Creating our first bot, WebBot

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by Shay Michael Anderson | October 2013 | Open Source

In this article by Shay Michael Anderson, the author of the book Instant Simple Botting with PHP, you will get started with building your own bot. You should be aware of and comfortable with HTTP requests and responses, how to develop HTTP packages, and why we use bootstrap files.

(For more resources related to this topic, see here.)

 

With the knowledge you have gained, we are now ready to develop our first bot, which will be a simple bot that gathers data (documents) based on a list of URLs and datasets (field and field values) that we will require.

First, let's start by creating our bot package directory. So, create a directory called WebBot so that the files in our project_directory/lib directory look like the following:

'-- project_directory|-- lib | |-- HTTP (our existing HTTP package) | | '-- (HTTP package files here) | '-- WebBot | |-- bootstrap.php| |-- Document.php | '-- WebBot.php |-- (our other files)'-- 03_webbot.php

As you can see, we have a very clean and simple directory and file structure that any programmer should be able to easily follow and understand.

The WebBot class

Next, open the file WebBot.php file and add the code from the project_directory/lib/WebBot/WebBot.php file:

In our WebBot class, we first use the __construct() method to pass the array of URLs (or documents) we want to fetch, and the array of document fields are used to define the datasets and regular expression patterns. Regular expression patterns are used to populate the dataset values (or document field values). If you are unfamiliar with regular expressions, now would be a good time to study them. Then, in the __construct() method, we verify whether there are URLs to fetch or not. If there , we set an error message stating this problem.

Next, we use the __formatUrl() method to properly format URLs we fetch data. This method will also set the correct protocol: either HTTP or HTTPS ( Hypertext Transfer Protocol Secure ). If the protocol is already set for the URL, for example http://www.[dom].com, we ignore setting the protocol. Also, if the class configuration setting conf_force_https is set to true, we force the HTTPS protocol again unless the protocol is already set for the URL.

We then use the execute() method to fetch data for each URL, set and add the Document objects to the array of documents, and track document statistics. This method also implements fetchdelay logic that will delay each fetch by x number of seconds if set in the class configuration settings conf_delay_between_fetches. We also include the logic that only allows distinct URL fetches, meaning that, if we have already fetched data for a URL we won't fetch it again; this eliminates duplicate URL data fetches. The Document object is used as a container for the URL data, and we can use the Document object to use the URL data, the data fields, and their corresponding data field values.

In the execute() method, you can see that we have performed a \HTTP\Request::get() request using the URL and our default timeout value—which is set with the class configuration settings conf_default_timeout. We then pass the \HTTP\Response object that is returned by the \HTTP\Request::get() method to the Document object. Then, the Document object uses the data from the \HTTP\Response object to build the document data.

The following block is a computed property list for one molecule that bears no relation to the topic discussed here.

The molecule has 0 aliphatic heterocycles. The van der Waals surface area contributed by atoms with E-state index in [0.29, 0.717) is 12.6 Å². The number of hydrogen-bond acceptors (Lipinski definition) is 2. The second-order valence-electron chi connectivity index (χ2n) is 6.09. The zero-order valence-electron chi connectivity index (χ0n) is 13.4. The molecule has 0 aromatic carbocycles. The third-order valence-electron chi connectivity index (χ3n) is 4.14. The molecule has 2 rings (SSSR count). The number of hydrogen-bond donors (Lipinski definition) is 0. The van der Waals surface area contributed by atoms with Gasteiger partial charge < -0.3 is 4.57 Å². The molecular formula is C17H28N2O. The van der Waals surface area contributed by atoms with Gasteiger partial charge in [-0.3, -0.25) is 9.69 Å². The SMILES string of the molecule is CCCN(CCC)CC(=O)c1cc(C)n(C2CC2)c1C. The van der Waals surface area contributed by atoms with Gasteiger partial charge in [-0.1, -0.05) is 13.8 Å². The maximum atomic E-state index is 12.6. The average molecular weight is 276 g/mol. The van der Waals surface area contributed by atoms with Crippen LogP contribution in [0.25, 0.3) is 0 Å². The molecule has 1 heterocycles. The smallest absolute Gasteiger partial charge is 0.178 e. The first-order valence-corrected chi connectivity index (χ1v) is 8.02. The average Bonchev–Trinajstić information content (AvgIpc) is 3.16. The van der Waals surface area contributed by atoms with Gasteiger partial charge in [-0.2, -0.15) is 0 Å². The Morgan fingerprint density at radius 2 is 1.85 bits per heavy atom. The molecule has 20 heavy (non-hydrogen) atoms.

Finally, we include the getDocuments() method, which simply returns all the Document objects in an array that we can use for our own purposes as we desire.

The WebBot Document class

Next, we need to create a class called Document that can be used to store document data and field names with their values. To do this we will carry out the following steps:

  1. We first pass the data retrieved by our WebBot class to the Document class.
  2. Then, we define our document's fields and values using regular expression patterns.
  3. Next, add the code from the project_directory/lib/WebBot/Document.php file.

    Our Document class accepts the \HTTP\Response object that is set in WebBot class's execute() method, and the document fields and document ID.

  4. In the Document __construct() method, we set our class properties: the HTTP Response object, the fields (and regular expression patterns), the document ID, and the URL that we use to fetch the HTTP response.
  5. We then check if the HTTP response successful (status code 200), and if it isn't, we set the error with the status code and message.
  6. Lastly, we call the __setFields() method.

The __setFields() method parses out and sets the field values from the HTTP response body. For example, if in our fields we have a title field defined as $fields = ['title' => '<title>(.*)<\/title>'];, the __setFields() method will add the title field and pull all values inside the <title>*</title> tags into the HTML response body. So, if there were two title tags in the URL data, the __setField() method would add the field and its values to the document as follows:

['title'] => [ 0 => 'title x', 1 => 'title y' ]

If we have the WebBot class configuration variable—conf_include_document_field_raw_values—set to true, the method will also add the raw values (it will include the tags or other strings as defined in the field's regular expression patterns) as a separate element, for example:

['title'] => [ 0 => 'title x', 1 => 'title y', 'raw' => [ 0 => '<title>title x</title>', 1 => '<title>title y</title>' ] ]

The preceding code is very useful when we want to extract specific data (or field values) from URL data.

To conclude the Document class, we have two more methods as follows:

  • getFields(): This method simply returns the fields and field values